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Is the property of a function being its own derivative unique to $e^x$, or are there other functions with this property? My working for $e$ is that for any $y=a^x$, $ln(y)=x\ln a$, so $\frac{dy}{dx}=\ln(a)a^x$, which equals $a^x$ if and only if $a=e$.

Considering equations of different forms, for example $y=mx+c$ we get $\frac{dy}{dx}=m$ and $mx+c=m$ only when $m=0$ and $c=0$, so there is not solution other than $y=0$. For $y=x^a$, $\frac{dy}{dx}=ax^{a-1}$, which I think equals $x^a$ only when $a=x$ and therefore no solutions for a constant a exist other than the trivial $y=0$.

Is this property unique to equations of the form $y=a^x$, or do there exist other cases where it is true? I think this is possibly a question that could be answered through differential equations, although I am unfortunately not familiar with them yet!

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    $\begingroup$ probably as unique as every other real number. $\endgroup$ – Jorge Fernández Hidalgo Jul 22 '16 at 21:09
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    $\begingroup$ Yes $e^x$ is the only function that is its own derivative. $\endgroup$ – Gregory Grant Jul 22 '16 at 21:09
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    $\begingroup$ @acernine Use the product rule on $ye^{-x}$ and you'll see that if $y'=y$ then the derivative of $ye^{-x}$ is $0$, making it constant, so $y$ must take the form $Ce^x$. $\endgroup$ – Erick Wong Jul 22 '16 at 21:11
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    $\begingroup$ @GregoryGrant, well except for $ae^x$ :) $\endgroup$ – Pax Kivimae Jul 22 '16 at 21:16
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    $\begingroup$ @user1717828 That's included in $ce^x$. $\endgroup$ – Gregory Grant Jul 23 '16 at 0:40
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Assume that $f(x)$ is a function such that $f'(x)=f(x)$ for all $x\in\Bbb{R}$. Consider the quotient $g(x)=f(x)/e^x$. We can differentiate $$ g'(x)=\frac{f'(x)e^x-f(x)D e^x}{(e^x)^2}=\frac{f(x)e^x-f(x)e^x}{(e^x)^2}=0. $$ By the mean value theorem it follows that $g(x)$ is a constant. QED.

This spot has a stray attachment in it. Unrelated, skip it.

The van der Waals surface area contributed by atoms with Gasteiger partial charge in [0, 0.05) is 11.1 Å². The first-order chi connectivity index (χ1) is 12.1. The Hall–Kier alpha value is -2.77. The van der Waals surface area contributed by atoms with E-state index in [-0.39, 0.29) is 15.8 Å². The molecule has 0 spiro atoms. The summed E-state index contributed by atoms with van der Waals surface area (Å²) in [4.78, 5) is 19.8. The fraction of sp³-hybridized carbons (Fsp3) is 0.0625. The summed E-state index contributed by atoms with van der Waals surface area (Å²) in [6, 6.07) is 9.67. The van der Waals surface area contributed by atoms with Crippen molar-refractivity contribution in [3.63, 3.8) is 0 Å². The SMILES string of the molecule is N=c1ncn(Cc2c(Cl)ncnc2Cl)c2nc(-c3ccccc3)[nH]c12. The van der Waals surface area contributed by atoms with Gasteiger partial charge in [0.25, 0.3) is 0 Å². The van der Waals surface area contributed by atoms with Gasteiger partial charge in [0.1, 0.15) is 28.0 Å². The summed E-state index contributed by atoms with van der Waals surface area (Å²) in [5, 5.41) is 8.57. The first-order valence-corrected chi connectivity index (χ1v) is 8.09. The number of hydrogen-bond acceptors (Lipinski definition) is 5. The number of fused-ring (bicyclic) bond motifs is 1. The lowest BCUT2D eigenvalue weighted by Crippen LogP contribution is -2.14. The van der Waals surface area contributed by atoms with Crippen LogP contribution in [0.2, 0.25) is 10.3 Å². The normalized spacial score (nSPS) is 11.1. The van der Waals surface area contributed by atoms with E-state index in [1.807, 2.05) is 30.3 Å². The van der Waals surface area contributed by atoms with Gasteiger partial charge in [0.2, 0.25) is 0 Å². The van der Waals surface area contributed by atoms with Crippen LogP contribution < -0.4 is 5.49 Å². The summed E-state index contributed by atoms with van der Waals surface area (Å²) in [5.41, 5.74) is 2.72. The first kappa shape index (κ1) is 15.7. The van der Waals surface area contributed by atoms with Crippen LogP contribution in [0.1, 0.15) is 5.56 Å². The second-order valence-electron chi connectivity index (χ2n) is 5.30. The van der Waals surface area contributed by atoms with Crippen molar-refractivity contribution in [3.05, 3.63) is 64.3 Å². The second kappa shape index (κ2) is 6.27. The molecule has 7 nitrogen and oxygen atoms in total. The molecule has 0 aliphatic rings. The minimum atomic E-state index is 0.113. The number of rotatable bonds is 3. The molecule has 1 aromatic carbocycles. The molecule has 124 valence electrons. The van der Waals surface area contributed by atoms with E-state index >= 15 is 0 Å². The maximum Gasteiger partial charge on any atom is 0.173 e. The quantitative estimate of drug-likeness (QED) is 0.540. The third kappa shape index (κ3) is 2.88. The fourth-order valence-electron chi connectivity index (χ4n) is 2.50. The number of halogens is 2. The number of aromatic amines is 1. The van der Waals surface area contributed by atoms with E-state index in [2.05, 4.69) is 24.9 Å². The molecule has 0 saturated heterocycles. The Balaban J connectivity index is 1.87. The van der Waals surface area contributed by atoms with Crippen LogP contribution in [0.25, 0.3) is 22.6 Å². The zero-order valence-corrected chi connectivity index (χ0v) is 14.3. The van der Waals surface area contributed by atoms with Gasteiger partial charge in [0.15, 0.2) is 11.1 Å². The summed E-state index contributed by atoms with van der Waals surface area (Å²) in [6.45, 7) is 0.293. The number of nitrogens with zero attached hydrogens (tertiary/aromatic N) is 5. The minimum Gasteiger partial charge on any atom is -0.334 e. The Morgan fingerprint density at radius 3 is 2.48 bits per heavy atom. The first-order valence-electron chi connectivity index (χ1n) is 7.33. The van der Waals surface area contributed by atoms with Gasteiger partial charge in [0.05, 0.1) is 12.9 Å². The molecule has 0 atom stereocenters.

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  • $\begingroup$ The same idea as in Jason's answer but without differential equations. $\endgroup$ – Jyrki Lahtonen Jul 22 '16 at 21:27
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Consider the equation $y'=y$. Our goal is to solve for the function $y=f(x)$. Roughly speaking $$\frac{dy}{dx}=y \implies \frac{dy}{y}=dx \implies \int\frac{dy}{y}=\int dx \implies\ln(y)=x+C \implies y=e^{x+C}=Ae^x$$

for some constant $A$

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    $\begingroup$ You have to figure out what $\frac d{dx}\ln(y)$ means first, to do that. Which usually requires knowing $\frac d{dx}e^x=e^x$. Big circle of going nowhere. $\endgroup$ – Simply Beautiful Art Jul 22 '16 at 21:16
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    $\begingroup$ @SimpleArt I dont think so, since its not a question of existence of $e^x$, but rather uniqueness. $\endgroup$ – Pax Kivimae Jul 22 '16 at 21:17
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    $\begingroup$ @SimpleArt This is a slightly different fact. $\endgroup$ – JasonM Jul 22 '16 at 21:18
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    $\begingroup$ This is standard, but the OP confesses unfamiliarity with differential equations and there is a bit of untidiness here in dealing with the $y=0$ and $y<0$ cases. $\endgroup$ – Erick Wong Jul 22 '16 at 21:21
  • $\begingroup$ @ErickWong Ah, unfortunately I only skimmed the question so I didn't see that last part. Yes, I agree the $y \leq 0$ cases are untidy, but if one wants a general understanding, I think this argument suffices, even if one is unfamiliar with differential equations. I'll add some comments to explain. $\endgroup$ – JasonM Jul 22 '16 at 21:24
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This may not be an answer you are looking for, but its a nice one to consider.

Consider $y=\cos(ix)-i\sin(ix)$.

You may find that:

$$\frac{dy}{dx}=-i\sin(ix)-i^2\cos(ix)=\cos(ix)-i\sin(ix)$$

Thus, $y'=y$ is satisfied. Since $y(0)=1$, $y'(0)=1$, $\dots$, then by Taylor's theorem, we have $e^x=\cos(ix)-i\sin(ix)$, or more commonly known as

$$e^{ix}=\cos(x)+i\sin(x)$$

Which is Euler's formula for complex exponents.

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    $\begingroup$ This shows that $e^x$ is a solution, not that it is a unique solution. $\endgroup$ – Aditya Jul 23 '16 at 2:50
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    $\begingroup$ @Aditya Not really meant to be an answer in the first place, more of an interesting fact. $\endgroup$ – Simply Beautiful Art Jul 23 '16 at 13:37
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The equation $$ \frac{\mathrm{d}}{\mathrm{d}x} f(x) = f(x) $$ is a linear (thus Lipschitz continuous), first-order ordinary differential equation on $\mathbb{R}$. By the Picard-Lindelöf theorem, such an equation has a unique solution for any initial condition of the form $$ f(0) = y_0 $$ with $y_0 \in \mathbb{R}$. In particular, for the condition $$ f(0) = 1 $$ the unique solution is $f = \exp$, so given that condition, $e \equiv \exp(1) = f(1)$ is unique.

For the general initial condition, you get, because the ODE is linear, that the solution is always $$ f(x) = y_0 \cdot \exp(x). $$

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